Let’s look at a state machine with frequent state transitions between state 7 and state 8. If you choose binary encoding for this state machine, it will mean that for each state transition between state 7 and state 8, four bits will need to change state, as shown in Table 1. If the state machine were designed in Gray code instead of binary, the number of logic transitions required to transition between these two states would be reduced to just one bit. Alternatively, the same effect can be achieved if states 7 and 8 are encoded as 0010 and 0011, respectively.
Of all the power-absorbing signals in a design, the clock is the culprit. While a clock may run at 100 MHz, signals derived from that clock typically run at a smaller fraction (typically 12% to 15%) of the master clock frequency. In addition, the fan-out of the clock is generally high – two factors that show that the clock should be carefully studied in order to reduce power consumption.
If a portion of the design can be inactive, consider using a BUFG-MUX to disable clock tree flips instead of clock enables. The clock enable will prevent unnecessary flipping of the registers, but the clock tree will still flip, consuming power. But using a clock enable is better than nothing.
Isolate clocks to use a minimum number of signal regions. Unused clock tree signal regions do not toggle, reducing the load on that clock network. Careful layout can achieve this without affecting the actual design.
The same concept can obviously be used for FPGAs as well. Although the FPGA does not necessarily have a standby mode, using a CPLD to intercept bus data midway and selectively feed the data to the FPGA can also eliminate unnecessary input transitions.
CoolRunner-II CPLDs include a feature called “data gating” that inhibits logic transitions on pins from reaching the CPLD’s internal logic. This data gating enable can be controlled by an on-chip logic OR pin.
State Machine Design
The state machine is enumerated according to the predicted next state condition, and the state value with few transition bits between normal states is selected. In this way, you can minimize the amount of transitions (frequency) of the state machine network. Determining normal transitions and selecting appropriate state values is an easy way to reduce power consumption with little impact on the design. The simpler the encoding form (one-bit efficient encoding or Gray code), the less decoding logic is used.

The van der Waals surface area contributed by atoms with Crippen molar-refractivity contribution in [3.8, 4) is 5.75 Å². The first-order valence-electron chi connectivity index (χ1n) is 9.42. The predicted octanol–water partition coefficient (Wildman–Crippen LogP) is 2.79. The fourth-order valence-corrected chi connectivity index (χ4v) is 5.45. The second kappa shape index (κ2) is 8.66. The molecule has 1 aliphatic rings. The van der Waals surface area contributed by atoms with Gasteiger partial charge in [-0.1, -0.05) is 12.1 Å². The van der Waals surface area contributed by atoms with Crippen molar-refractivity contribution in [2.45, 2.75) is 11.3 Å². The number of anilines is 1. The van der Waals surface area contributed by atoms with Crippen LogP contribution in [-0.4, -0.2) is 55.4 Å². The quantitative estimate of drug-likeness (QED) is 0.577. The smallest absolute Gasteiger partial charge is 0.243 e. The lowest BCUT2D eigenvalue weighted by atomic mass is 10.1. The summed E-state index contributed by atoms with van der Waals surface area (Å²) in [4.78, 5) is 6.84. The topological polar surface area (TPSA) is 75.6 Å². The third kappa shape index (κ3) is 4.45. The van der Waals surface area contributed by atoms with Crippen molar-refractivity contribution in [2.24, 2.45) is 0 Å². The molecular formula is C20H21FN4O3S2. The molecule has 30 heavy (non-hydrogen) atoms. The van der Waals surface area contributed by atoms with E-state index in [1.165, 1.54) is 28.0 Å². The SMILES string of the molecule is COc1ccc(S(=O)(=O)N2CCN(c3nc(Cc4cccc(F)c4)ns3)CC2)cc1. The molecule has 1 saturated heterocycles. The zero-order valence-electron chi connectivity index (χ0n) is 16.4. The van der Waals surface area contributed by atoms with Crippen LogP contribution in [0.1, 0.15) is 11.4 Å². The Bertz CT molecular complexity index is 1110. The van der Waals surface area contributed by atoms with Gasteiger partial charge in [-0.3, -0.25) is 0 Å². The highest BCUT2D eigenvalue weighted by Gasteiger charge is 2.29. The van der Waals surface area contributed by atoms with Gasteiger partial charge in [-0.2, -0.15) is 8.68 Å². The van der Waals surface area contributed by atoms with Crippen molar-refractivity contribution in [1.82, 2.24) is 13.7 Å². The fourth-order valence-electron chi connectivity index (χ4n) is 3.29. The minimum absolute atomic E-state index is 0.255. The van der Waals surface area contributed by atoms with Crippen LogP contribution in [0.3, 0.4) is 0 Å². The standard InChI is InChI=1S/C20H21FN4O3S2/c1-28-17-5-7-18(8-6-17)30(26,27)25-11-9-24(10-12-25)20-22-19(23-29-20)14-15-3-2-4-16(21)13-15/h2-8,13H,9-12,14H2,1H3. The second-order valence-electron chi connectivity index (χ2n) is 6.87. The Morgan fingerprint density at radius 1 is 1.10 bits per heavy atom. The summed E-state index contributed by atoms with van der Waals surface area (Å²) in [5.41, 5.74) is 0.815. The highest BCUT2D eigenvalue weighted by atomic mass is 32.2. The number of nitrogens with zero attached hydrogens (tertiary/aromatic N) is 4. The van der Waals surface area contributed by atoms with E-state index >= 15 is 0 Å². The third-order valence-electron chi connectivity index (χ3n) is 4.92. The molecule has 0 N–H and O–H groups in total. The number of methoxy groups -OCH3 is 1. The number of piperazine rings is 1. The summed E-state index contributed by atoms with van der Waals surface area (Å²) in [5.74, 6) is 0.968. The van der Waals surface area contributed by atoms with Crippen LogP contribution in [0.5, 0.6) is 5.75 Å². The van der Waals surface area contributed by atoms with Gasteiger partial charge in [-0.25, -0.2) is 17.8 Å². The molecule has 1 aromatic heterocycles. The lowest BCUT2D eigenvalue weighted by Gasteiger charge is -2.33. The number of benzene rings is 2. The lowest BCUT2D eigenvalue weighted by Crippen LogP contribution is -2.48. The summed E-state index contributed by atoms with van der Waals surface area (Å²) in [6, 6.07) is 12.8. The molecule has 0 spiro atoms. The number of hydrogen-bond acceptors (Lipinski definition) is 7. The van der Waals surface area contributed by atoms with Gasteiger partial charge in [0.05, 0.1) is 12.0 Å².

Power Estimation Tool
Xilinx provides two forms of power estimation tools: a pre-design tool called Web Power Tools and a post-design tool called Xpower. With it, you can get power estimates based on design utilization estimates without the need for actual design files.
XPower is a post-design tool that analyzes actual device utilization and combines actual post-fit simulation data (VCD file format) to give actual power consumption data. With Xpower, you can analyze the impact of design changes on total power consumption without touching the chip at all.
Web-Based Power Tool
Web-based power estimation is the quickest and easiest way to get a device power profile early in the design flow. New versions of these tools are released every quarter, so the information is always up-to-date and no installation or download is required, just an internet connection and a web browser. You can specify design parameters and save and load design settings without the hassle of re-entering design parameters through interactive use. Get started as soon as you have an estimate of the design behavior and select the target device.
Xpower: Integrated Design-Specific Power Analysis
Xpower is a free component of all Xilinx ISE design tools that allows you to make much more detailed estimates of your design-based power requirements. XPower estimates device power consumption based on a map or post-place-and-route design.
For mature production FPGAs and CPLDs, XPower computes power estimates with an average design suite error of less than 10%. It combines device data with your design files and provides a high-accuracy report estimating device power consumption based on your specific design information.
Integrated directly into the ISE software, XPower provides a detailed hierarchical power Display, detailed summary reports, and power wizards, making it easy for even novice users to get started. XPower accepts simulated design activity data and can run in GUI mode and batch mode.
XPower will consider every net and logic element in the design. ISE design files provide accurate resource usage; XPower cross-reference routing information and characterizing capacitance data. The physical resource is then characterized for capacitance. Design characterization will continue on new devices to give the most accurate results. Xpower uses the network rollover rate and output load. XPower then calculates power dissipation and junction temperature, and can also Display power consumption data for individual nets.